Practices refer to the acts and deeds that Hindus exercise in order to connect their souls with the supernatural beings they believe in. The practices have a form of rituals which they perform in their homes and temples. For example, it is commonly accepted to make a sacrifice with the help of priests. These sacrifices are meant to thank god for his grace and continue providence in their lives. The offerings are also performed via the icons and sculptures installed in their homes and places of worship. In the temples, the priests make offerings to the gods by means of food and give the remains to the worshipers. This ritual can me compared with the one when guests come in a house, and the hosts offer them some meals in order to show generosity, hospitality and ingratiate with them. They also conduct prayers and meditations that help them connect their spirits and souls with the god and lead holy blameless lives which reflect the will of god. Hindus have diverse systems of drawings, arts and icons that they use in their day to day worship. (Sharma, 1995).
It is well known that Hindu society is divided into classes that are commonly known as castes. There are four castes in the Hindu society. These are priests, members of nobility, commoners and servants. Each group in the caste is believed to have a distinct and unique system of beliefs. It, however, remains unclear whether this classification infiltrated from the society to the Hindu religion, or conversely; but each group views the religious truths in its own special way. Nevertheless, though Hindu society has been branded as indiscriminative, such classification has been described by many as the one that may promote dominance of one caste by the members of another seemingly better caste in the society. This is a characteristic distinction of the Hindu society because other religious societies advocate equality and tolerance.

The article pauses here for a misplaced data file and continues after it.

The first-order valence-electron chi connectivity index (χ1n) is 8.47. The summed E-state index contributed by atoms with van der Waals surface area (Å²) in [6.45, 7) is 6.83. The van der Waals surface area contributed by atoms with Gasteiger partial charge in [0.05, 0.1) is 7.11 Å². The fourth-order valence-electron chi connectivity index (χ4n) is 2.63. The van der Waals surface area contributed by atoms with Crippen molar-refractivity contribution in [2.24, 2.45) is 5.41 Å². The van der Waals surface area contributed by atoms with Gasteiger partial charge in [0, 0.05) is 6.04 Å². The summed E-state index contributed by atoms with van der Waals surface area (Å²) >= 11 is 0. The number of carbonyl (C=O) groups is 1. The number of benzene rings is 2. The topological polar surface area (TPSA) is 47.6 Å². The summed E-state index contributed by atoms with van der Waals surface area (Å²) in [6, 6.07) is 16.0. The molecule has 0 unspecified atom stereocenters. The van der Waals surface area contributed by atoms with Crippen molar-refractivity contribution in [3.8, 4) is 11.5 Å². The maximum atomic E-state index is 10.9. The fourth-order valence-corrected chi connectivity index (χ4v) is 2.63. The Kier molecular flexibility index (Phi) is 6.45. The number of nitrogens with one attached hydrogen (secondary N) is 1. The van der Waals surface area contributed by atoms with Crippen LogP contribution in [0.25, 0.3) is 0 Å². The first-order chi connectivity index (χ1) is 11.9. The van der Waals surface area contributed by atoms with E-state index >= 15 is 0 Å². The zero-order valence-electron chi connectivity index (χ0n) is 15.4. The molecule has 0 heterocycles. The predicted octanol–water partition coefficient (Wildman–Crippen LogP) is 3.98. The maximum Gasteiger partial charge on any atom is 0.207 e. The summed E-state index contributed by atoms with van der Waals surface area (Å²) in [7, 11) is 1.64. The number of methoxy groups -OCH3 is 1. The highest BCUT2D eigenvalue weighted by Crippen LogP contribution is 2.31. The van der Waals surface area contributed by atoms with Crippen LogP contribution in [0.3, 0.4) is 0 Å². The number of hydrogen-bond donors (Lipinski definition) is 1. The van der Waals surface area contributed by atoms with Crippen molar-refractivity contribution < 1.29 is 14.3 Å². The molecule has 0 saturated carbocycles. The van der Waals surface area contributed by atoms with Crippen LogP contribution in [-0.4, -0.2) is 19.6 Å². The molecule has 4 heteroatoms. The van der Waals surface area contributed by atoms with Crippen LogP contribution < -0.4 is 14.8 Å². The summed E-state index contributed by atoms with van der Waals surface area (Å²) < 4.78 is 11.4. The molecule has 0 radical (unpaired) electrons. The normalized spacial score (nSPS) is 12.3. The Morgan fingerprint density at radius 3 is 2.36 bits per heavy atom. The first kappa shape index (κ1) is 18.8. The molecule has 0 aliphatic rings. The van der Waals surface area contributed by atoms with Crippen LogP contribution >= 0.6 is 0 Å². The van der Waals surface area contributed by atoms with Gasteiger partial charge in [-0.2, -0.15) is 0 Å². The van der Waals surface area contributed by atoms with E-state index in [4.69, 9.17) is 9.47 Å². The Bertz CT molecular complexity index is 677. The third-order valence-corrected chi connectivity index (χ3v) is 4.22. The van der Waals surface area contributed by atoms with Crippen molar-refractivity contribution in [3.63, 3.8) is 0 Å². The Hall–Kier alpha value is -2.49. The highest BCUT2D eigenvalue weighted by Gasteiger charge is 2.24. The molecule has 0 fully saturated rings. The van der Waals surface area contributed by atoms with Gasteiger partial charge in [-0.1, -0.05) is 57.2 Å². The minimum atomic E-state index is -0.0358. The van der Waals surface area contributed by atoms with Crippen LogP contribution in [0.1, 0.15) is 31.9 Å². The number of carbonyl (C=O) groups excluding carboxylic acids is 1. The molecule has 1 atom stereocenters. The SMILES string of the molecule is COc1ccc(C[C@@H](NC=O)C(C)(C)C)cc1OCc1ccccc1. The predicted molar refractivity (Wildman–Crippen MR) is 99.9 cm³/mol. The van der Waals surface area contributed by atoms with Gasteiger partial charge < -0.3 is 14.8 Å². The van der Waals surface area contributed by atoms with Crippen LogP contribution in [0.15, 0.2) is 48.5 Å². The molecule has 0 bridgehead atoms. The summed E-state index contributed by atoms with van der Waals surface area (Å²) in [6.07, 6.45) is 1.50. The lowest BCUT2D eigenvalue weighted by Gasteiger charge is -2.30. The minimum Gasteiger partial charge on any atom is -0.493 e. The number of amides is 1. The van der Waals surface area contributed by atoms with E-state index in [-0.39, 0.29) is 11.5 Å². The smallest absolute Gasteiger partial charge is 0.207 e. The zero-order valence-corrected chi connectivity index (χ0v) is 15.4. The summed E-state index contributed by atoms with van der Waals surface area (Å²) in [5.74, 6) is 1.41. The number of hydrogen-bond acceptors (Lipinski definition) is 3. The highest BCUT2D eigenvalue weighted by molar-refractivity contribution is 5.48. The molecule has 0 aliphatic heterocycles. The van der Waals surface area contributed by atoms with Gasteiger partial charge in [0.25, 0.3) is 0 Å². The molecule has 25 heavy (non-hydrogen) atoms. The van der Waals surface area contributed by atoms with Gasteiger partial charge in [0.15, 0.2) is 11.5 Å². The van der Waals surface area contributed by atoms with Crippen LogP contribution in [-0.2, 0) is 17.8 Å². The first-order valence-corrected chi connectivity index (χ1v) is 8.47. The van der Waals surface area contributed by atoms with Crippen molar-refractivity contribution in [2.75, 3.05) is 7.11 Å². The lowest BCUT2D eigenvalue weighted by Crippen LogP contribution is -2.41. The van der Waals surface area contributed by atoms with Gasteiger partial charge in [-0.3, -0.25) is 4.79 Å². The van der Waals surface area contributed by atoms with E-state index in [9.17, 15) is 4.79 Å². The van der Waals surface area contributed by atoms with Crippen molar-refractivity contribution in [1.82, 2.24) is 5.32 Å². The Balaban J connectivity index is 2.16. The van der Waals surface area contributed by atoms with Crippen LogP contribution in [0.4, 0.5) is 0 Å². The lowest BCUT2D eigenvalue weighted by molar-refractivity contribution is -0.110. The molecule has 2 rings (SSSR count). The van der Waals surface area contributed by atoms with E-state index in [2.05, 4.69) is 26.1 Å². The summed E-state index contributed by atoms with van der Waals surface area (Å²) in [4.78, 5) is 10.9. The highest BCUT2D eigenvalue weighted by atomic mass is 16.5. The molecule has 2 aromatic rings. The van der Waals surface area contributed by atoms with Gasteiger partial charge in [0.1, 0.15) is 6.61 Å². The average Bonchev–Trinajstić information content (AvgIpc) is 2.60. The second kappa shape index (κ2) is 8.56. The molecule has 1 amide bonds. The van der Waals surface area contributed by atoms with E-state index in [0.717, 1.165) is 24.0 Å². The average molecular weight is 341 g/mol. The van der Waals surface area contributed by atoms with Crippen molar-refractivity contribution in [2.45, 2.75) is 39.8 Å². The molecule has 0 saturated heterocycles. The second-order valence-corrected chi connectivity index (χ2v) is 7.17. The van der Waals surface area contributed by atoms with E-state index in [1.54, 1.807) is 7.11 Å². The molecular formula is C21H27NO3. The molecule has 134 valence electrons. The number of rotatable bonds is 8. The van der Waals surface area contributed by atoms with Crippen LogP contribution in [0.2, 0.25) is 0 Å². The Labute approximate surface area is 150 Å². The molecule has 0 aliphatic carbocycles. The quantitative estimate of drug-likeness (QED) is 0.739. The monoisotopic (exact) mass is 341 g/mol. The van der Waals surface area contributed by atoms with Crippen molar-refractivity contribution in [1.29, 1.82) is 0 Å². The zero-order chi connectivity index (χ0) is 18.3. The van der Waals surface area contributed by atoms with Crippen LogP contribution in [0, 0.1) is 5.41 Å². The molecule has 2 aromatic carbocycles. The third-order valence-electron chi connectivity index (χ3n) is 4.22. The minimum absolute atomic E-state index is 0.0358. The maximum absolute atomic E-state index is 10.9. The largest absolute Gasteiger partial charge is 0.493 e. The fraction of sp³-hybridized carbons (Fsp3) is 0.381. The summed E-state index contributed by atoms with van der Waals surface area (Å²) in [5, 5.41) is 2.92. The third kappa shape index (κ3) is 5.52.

This is another distinction and characteristic of the Hindu religion. The stories are told in Indian Hindu society, they show the cordial relations between human beings and the gods. The main characters of the stories are people who are revered in the Indian society; they are beatified and serve as role models for the members of the society. By telling these stories across generations, Hindus emphasize the right standards of behavior and actions that please gods; they set the standards of behavior that the followers of Hindu religion are expected to emulate and live by. They are also meant to make the followers feel a part of the large family of believers religious role models. Among the main characters featured in these stories, there are the revered Rama, his spouse Sita and his sibling Lakshmana (Sharma, 1995).
This entails the work of poets who speak of the deeds and work of god in the lives of all Hindu followers. There are people who appear in the form of poets who are seen as very divine, and who spread the religious messages all over India through local languages and dialects. These people transcend the castes and gender spectrum. They speak about the mysteries of the divinities and their role in the lives of the Indian Hindu believers.
In conclusion, the author describes Hinduism as a very complex yet free and dynamic religion that promotes unprecedented religious tolerance. It also presents Hinduism as a religion which made up from diverse systems of beliefs, traditions and philosophies and that has no standard system of worship and behavior. In the beginning of the book, there is an apparent paradox where both the killer and the victim of assassination are accommodated by a religion, which is quite untypical for other religions of the world. The author depicts Hinduism as a religion of the Indian subcontinent where it is believed to have originated from, and various physical natural resources are revered by its followers all over the country. Hindus are also said to believe in the existence of a single god. However, they do not disregard the existence and superiority of other gods. Indian Hindu society has a caste system, which means that the society is divided into conspicuous classes where people in each class view life in a way other than those from another caste in the same society (Sharma, 1995).